In the UK, beginner actor Richard Massingham set up Public Relationship Films Ltd in 1938 as a expert agency for generating short educational films for the public. In the films, he typically played a bumbling character who was a bit of more stupid than common, and frequently defined the message of the film via demonstrating the hazards if it was neglected. The films covered topics akin to how to cross the line, how to evade the spread of diseases, how to swim and the way to drive with out causing the line to be unsafe for other users. During the war, he was commissioned by the Ministry of Information to supply films for the war effort. Massingham started to produce longer films, for both inner most businesses and the Government, after the War.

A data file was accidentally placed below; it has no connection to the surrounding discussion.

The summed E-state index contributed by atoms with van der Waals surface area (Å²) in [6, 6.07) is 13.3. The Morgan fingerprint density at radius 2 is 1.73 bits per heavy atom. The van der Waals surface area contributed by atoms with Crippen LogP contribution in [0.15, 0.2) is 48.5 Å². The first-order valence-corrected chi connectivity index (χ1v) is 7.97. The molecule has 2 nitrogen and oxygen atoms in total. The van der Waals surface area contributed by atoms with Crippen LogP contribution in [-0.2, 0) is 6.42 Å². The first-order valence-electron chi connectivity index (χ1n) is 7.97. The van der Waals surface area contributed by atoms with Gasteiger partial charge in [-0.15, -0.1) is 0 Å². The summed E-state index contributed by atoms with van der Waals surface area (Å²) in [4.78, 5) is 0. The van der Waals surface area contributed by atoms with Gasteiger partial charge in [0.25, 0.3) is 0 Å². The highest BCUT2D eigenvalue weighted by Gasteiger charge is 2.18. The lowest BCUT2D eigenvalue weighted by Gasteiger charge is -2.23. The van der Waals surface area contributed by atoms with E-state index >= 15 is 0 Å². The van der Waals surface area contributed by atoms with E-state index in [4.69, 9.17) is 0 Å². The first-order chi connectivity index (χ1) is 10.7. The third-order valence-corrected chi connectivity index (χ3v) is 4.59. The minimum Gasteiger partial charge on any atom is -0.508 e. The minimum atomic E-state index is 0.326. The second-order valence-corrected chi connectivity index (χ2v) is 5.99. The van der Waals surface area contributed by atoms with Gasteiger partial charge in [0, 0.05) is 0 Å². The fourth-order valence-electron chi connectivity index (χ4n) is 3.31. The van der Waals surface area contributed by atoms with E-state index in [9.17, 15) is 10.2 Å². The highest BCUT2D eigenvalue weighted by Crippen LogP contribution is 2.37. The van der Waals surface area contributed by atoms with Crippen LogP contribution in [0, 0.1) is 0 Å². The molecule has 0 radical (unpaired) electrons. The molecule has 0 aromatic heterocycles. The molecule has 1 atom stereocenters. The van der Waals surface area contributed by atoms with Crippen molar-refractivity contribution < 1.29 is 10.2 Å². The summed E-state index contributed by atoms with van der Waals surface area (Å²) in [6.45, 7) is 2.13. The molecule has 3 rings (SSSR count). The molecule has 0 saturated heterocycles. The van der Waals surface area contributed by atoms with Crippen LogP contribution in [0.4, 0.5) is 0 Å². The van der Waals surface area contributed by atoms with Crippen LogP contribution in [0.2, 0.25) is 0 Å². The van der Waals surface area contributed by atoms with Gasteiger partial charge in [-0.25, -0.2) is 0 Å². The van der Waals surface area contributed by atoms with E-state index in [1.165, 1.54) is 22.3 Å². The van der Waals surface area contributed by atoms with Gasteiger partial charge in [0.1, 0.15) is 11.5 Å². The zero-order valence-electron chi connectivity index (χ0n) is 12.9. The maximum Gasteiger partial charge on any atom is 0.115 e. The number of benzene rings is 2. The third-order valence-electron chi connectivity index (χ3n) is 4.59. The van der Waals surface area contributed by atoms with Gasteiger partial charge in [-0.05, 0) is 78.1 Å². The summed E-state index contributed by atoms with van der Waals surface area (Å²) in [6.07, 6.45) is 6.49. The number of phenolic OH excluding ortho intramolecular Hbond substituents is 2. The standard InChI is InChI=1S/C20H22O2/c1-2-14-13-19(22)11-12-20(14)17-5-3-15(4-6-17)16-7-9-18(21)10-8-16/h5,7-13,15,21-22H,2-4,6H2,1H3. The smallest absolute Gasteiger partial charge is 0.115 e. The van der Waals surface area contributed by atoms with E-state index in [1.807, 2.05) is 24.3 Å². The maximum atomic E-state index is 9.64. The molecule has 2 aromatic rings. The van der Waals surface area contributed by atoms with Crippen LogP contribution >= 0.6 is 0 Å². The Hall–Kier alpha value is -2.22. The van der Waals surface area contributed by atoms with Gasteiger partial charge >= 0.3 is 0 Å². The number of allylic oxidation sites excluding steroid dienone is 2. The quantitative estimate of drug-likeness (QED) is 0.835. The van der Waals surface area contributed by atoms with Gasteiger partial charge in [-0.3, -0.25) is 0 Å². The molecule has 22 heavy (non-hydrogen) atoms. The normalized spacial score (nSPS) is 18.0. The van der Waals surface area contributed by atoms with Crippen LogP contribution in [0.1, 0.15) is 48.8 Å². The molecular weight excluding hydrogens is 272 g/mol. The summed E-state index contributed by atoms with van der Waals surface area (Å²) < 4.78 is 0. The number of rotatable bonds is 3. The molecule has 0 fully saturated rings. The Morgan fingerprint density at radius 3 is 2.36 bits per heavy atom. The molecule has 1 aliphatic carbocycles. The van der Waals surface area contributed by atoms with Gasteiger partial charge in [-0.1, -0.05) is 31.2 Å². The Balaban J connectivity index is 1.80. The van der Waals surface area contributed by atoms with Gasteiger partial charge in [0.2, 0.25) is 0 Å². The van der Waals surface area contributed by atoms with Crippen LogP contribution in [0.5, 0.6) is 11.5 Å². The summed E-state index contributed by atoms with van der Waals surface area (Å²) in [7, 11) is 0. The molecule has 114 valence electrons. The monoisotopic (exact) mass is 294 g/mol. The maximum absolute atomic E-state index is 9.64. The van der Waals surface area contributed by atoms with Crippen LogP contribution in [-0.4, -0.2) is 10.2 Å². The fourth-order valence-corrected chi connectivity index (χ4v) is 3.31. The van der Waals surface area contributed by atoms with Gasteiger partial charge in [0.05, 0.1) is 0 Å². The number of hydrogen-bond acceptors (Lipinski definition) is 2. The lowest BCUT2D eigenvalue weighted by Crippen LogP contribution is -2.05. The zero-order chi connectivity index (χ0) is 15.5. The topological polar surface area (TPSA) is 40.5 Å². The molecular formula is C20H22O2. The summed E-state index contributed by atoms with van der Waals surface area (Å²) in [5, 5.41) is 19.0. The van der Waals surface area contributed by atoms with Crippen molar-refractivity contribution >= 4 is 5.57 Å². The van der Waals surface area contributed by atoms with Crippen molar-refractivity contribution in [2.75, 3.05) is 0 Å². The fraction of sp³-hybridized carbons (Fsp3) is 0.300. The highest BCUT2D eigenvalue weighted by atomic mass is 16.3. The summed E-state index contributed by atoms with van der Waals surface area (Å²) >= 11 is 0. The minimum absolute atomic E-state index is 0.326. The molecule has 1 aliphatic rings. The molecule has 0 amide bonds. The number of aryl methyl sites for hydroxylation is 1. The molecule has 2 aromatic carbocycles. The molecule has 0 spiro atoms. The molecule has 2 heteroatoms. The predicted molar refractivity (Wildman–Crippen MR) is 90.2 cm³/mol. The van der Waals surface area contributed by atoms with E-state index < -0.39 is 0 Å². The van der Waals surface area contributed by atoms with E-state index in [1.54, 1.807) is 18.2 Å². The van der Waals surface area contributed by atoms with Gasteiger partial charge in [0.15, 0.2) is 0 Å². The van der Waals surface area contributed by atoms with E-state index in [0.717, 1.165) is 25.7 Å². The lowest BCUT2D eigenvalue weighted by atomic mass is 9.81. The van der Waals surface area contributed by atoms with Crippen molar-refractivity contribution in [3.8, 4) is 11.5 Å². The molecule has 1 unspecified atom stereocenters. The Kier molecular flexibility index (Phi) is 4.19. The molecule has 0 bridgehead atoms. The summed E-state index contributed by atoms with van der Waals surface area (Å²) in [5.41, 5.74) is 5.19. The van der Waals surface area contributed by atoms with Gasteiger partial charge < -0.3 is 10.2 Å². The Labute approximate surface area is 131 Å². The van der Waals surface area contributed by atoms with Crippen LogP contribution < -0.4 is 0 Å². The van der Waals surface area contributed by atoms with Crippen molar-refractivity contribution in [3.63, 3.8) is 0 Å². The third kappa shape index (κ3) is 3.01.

After the war, PSAs were used to educate the public on a broader range of essential issues. In the UK, they were produced for the Central Office of Information COI, and again by inner most contractors, which were primarily small film businesses, comparable to Richard Taylor Cartoons. They were supplied to broadcasters for free for them to use whenever they wished. Their usefulness as a cost free means to fill the gaps in fixed length commercial breaks left by unsold advertising airtime led to their getting used constantly and radically in the 60s, 70s and far of the 80s, and consequently, within both the COI and broadcasting businesses, they were usually referred to as “fillers”. They are still being produced, although the vastly reduced need for broadcasters to turn to 3rd party filler material to address unused airtime during breaks or junctions means they are now only seen rarely.